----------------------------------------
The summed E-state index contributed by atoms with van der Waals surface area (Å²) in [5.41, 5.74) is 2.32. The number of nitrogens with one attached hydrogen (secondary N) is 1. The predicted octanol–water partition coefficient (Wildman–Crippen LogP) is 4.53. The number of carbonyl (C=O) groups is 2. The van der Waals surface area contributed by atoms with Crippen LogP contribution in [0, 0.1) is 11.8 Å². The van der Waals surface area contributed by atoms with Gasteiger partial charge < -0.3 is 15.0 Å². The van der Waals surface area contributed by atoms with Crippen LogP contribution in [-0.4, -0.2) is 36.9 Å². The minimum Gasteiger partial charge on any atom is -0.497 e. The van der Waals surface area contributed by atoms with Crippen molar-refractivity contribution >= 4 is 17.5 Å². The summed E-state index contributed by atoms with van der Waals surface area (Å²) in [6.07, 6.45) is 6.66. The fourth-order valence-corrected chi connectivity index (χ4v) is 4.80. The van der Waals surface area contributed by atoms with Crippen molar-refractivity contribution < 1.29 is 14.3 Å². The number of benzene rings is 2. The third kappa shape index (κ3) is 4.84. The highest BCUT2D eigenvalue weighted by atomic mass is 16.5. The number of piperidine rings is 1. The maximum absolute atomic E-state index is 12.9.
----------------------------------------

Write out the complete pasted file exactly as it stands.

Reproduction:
The summed E-state index contributed by atoms with van der Waals surface area (Å²) in [5.41, 5.74) is 2.32. The number of nitrogens with one attached hydrogen (secondary N) is 1. The predicted octanol–water partition coefficient (Wildman–Crippen LogP) is 4.53. The number of carbonyl (C=O) groups is 2. The van der Waals surface area contributed by atoms with Crippen LogP contribution in [0, 0.1) is 11.8 Å². The van der Waals surface area contributed by atoms with Gasteiger partial charge < -0.3 is 15.0 Å². The van der Waals surface area contributed by atoms with Crippen LogP contribution in [-0.4, -0.2) is 36.9 Å². The minimum Gasteiger partial charge on any atom is -0.497 e. The van der Waals surface area contributed by atoms with Crippen molar-refractivity contribution >= 4 is 17.5 Å². The summed E-state index contributed by atoms with van der Waals surface area (Å²) in [6.07, 6.45) is 6.66. The fourth-order valence-corrected chi connectivity index (χ4v) is 4.80. The van der Waals surface area contributed by atoms with Crippen molar-refractivity contribution < 1.29 is 14.3 Å². The number of benzene rings is 2. The third kappa shape index (κ3) is 4.84. The highest BCUT2D eigenvalue weighted by atomic mass is 16.5. The number of piperidine rings is 1. The maximum absolute atomic E-state index is 12.9.